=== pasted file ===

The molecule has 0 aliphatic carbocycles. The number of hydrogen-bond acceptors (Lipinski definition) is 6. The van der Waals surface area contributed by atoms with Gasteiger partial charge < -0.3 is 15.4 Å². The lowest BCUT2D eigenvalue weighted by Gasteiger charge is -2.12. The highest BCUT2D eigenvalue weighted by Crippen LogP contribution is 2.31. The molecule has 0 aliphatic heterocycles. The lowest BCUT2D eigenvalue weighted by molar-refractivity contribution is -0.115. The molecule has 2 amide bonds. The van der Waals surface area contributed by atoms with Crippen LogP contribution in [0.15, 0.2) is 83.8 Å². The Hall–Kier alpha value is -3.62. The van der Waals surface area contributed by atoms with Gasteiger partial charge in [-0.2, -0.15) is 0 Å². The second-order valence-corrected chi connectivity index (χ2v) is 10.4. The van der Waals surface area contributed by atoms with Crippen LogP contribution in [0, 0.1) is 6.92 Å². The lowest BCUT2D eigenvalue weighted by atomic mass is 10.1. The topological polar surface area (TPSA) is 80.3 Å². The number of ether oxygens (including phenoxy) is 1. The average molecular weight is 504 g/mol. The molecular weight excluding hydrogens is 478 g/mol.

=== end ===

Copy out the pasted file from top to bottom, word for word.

The molecule has 0 aliphatic carbocycles. The number of hydrogen-bond acceptors (Lipinski definition) is 6. The van der Waals surface area contributed by atoms with Gasteiger partial charge < -0.3 is 15.4 Å². The lowest BCUT2D eigenvalue weighted by Gasteiger charge is -2.12. The highest BCUT2D eigenvalue weighted by Crippen LogP contribution is 2.31. The molecule has 0 aliphatic heterocycles. The lowest BCUT2D eigenvalue weighted by molar-refractivity contribution is -0.115. The molecule has 2 amide bonds. The van der Waals surface area contributed by atoms with Crippen LogP contribution in [0.15, 0.2) is 83.8 Å². The Hall–Kier alpha value is -3.62. The van der Waals surface area contributed by atoms with Gasteiger partial charge in [-0.2, -0.15) is 0 Å². The second-order valence-corrected chi connectivity index (χ2v) is 10.4. The van der Waals surface area contributed by atoms with Crippen LogP contribution in [0, 0.1) is 6.92 Å². The lowest BCUT2D eigenvalue weighted by atomic mass is 10.1. The topological polar surface area (TPSA) is 80.3 Å². The number of ether oxygens (including phenoxy) is 1. The average molecular weight is 504 g/mol. The molecular weight excluding hydrogens is 478 g/mol.